• 599 Stagecoach Bus northbound from Windermere at 2.39pm arrive in Grasmere at 3.13pm

Reimagining Wordsworth, a yearlong celebration of the poet’s 250th birthday, will celebrate Wordsworth’s relevance today and encourage a greater appreciation for his work than ever before.

Dove Cottage, the world-famous home of William and Dorothy Wordsworth will reopen on 7 April 2020, the official anniversary of his birth, and will be followed in the summer by the reopening of the Museum. The project will mark the completion of a major capital project to transform the visitor experience across the hamlet of Town End, home to Dove Cottage and immortalised by the poet as ‘the loveliest spot that man hath ever found’.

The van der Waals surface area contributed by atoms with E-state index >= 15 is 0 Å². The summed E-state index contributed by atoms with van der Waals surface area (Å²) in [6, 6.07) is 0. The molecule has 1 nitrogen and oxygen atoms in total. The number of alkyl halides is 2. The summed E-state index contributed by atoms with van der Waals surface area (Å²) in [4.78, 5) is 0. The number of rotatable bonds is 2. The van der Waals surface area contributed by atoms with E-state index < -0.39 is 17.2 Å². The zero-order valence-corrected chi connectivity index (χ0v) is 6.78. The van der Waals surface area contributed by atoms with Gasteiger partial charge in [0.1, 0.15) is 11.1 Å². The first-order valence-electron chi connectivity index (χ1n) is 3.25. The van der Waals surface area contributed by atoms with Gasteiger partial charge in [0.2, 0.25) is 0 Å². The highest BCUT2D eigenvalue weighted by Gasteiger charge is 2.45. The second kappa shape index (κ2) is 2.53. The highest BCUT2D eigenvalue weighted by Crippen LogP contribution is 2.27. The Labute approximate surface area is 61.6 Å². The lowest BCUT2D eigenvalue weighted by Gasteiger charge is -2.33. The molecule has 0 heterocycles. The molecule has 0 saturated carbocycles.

The £6.2m transformation, supported by The National Lottery Heritage Fund, employs world-leading specialists in the fields of architecture, heritage, conservation and interpretation to preserve the historic site and present a more authentic visitor experience. It will reopen under the new brand, ‘Wordsworth Grasmere’, celebrating the intrinsic link between the people, poetry and place, it will incorporate imagery and patterns in water and ink to reflect the act of writing and give a sense of the surrounding landscape. The colour palette will represent nature and the muted interiors of Dove Cottage and the new logo will take inspiration from Wordsworth’s passion for typesetting and print, using a specific typeface that he requested for the printed editions of his work.